Page 119 - Jewish Book Annual Volume 43

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A Decade of Research on
Medieval Hebrew Literature
O u r s u r v e y s e e k s
to describe the new developments in the study
of Medieval Hebrew Literature especially during the last decade,
which has proved to be the most productive since the beginnings
of this research in the 19th century in the days of Leopold Zunz.
During the last decade scholars have concentrated not only on
the editing of texts and their preparation for publication, but also
on research in medieval poetry, prose and translations. Above all,
the critical analysis of Medieval Hebrew Literature has emerged
as a vital branch of Hebrew literary study.
Since the discovery of the Cairo Genizah in 1896, we have been
enriched by many finds, and the leading libraries and manuscript
depositories have made available their resources to a new genera­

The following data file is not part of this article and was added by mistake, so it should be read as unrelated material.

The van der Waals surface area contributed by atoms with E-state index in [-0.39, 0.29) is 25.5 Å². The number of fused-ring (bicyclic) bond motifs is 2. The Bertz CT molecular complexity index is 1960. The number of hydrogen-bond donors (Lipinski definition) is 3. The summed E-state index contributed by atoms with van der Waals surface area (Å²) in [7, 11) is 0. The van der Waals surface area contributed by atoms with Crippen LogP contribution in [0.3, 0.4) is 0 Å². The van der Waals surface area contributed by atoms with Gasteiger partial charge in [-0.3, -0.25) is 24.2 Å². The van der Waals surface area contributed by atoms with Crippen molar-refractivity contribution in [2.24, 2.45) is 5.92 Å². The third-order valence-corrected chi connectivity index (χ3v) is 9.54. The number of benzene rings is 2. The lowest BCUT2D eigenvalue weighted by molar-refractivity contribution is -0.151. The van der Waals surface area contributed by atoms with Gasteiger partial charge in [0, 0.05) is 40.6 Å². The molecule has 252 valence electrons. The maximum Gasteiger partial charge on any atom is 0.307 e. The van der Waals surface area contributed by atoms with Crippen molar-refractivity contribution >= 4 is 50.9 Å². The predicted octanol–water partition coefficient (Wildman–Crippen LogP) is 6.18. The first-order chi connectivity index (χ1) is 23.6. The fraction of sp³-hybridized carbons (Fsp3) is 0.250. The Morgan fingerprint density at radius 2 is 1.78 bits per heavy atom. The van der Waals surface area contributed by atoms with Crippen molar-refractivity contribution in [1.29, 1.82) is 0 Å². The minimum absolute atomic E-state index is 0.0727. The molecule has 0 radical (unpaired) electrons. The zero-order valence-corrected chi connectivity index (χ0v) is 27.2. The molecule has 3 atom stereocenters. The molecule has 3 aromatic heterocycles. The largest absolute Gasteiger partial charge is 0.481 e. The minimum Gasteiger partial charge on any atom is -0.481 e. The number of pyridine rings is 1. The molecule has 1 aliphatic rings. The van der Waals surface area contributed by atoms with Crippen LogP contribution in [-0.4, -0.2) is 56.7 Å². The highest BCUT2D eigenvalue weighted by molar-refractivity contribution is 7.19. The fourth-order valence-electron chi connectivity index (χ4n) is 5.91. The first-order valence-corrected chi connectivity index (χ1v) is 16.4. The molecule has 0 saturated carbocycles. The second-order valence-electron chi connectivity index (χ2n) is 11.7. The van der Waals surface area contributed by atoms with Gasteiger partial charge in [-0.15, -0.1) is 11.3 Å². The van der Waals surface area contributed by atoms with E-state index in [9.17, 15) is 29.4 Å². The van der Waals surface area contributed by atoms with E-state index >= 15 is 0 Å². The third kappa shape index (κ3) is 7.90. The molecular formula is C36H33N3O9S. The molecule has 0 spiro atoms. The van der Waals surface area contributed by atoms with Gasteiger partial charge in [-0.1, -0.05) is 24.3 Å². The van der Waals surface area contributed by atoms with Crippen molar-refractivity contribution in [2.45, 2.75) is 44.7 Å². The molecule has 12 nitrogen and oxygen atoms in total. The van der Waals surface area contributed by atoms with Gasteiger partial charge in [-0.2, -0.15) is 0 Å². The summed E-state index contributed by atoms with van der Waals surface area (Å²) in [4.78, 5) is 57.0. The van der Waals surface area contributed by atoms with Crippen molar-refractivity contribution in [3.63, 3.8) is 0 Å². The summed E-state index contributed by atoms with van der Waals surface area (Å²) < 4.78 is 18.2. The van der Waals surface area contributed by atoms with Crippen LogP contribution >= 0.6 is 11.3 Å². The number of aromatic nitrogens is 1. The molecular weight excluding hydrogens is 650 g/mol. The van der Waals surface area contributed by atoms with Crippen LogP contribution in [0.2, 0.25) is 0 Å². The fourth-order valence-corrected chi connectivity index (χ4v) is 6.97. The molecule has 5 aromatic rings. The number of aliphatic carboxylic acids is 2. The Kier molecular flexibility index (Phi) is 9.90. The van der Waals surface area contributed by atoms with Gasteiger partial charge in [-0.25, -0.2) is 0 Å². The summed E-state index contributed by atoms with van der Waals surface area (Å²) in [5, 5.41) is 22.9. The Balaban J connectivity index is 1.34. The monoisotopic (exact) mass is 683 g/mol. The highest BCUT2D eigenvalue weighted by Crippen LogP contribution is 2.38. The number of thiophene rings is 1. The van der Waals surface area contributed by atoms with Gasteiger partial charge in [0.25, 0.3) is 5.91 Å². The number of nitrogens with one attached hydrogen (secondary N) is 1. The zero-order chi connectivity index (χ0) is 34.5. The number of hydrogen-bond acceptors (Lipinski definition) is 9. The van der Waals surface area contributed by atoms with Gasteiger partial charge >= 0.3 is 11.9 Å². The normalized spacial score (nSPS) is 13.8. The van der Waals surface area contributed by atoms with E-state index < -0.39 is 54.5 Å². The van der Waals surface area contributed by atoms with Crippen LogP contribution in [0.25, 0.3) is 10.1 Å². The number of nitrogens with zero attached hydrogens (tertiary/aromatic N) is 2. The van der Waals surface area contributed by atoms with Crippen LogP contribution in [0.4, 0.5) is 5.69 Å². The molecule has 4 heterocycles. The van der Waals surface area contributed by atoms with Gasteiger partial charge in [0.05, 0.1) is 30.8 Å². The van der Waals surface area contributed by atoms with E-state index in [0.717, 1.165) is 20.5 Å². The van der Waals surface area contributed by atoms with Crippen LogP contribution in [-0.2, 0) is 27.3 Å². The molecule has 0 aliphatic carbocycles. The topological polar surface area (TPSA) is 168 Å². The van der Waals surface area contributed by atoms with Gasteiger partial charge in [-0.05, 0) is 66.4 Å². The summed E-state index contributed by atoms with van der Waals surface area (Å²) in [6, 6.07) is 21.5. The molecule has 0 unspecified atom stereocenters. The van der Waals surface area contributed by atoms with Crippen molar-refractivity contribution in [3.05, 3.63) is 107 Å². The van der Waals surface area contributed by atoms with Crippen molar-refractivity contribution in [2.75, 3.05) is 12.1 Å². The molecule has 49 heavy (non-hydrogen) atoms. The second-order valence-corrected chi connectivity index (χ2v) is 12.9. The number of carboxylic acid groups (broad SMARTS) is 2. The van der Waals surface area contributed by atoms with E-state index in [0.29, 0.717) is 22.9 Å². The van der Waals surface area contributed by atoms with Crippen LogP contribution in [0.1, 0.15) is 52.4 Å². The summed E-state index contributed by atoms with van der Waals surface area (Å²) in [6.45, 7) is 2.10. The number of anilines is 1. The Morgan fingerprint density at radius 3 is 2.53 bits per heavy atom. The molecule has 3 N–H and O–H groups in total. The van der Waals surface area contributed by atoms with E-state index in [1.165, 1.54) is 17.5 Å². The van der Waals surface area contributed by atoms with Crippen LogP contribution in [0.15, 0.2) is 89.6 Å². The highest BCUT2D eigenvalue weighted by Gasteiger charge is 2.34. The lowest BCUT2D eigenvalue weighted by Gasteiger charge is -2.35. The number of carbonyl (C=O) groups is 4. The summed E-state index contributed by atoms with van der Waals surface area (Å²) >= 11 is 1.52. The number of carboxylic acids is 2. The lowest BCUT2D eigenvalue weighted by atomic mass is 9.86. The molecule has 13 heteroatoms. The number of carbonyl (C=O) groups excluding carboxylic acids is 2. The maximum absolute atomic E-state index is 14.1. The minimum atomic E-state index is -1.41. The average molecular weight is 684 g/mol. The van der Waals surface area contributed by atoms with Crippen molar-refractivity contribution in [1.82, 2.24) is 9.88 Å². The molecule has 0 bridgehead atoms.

tion of researchers. An exception has been Soviet Russia which
stubbornly refuses to allow Hebrew scholars to consult the vast
holdings of the Guenzberg collection in Moscow and of the
Antonin and Firkowitz collections in Leningrad. Various centers
of research have been established which have perfected new
methods and have introduced many innovations in furthering
the “ingathering” of Medieval Hebrew sources.
There has gradually been revealed a wonderful panorama of
Hebrew literary creativity that has never ceased and that has con­
tinued to find expression throughout the ages: in Palestine, as
well as in Babylon, Italy, Syria, North Africa, the Balkans,
Germany, Holland, and especially in both Moslem and Christian
Spain. Entire groups of excellent poets, whose religious and secu­
lar works responded to the needs of their times, have been
rediscovered and their writings are now available to the reader.
There have been brought to light and explicated theoretical
works on poetry and prose writing, story collections and
maqamas in both translation and the original, complete mahzor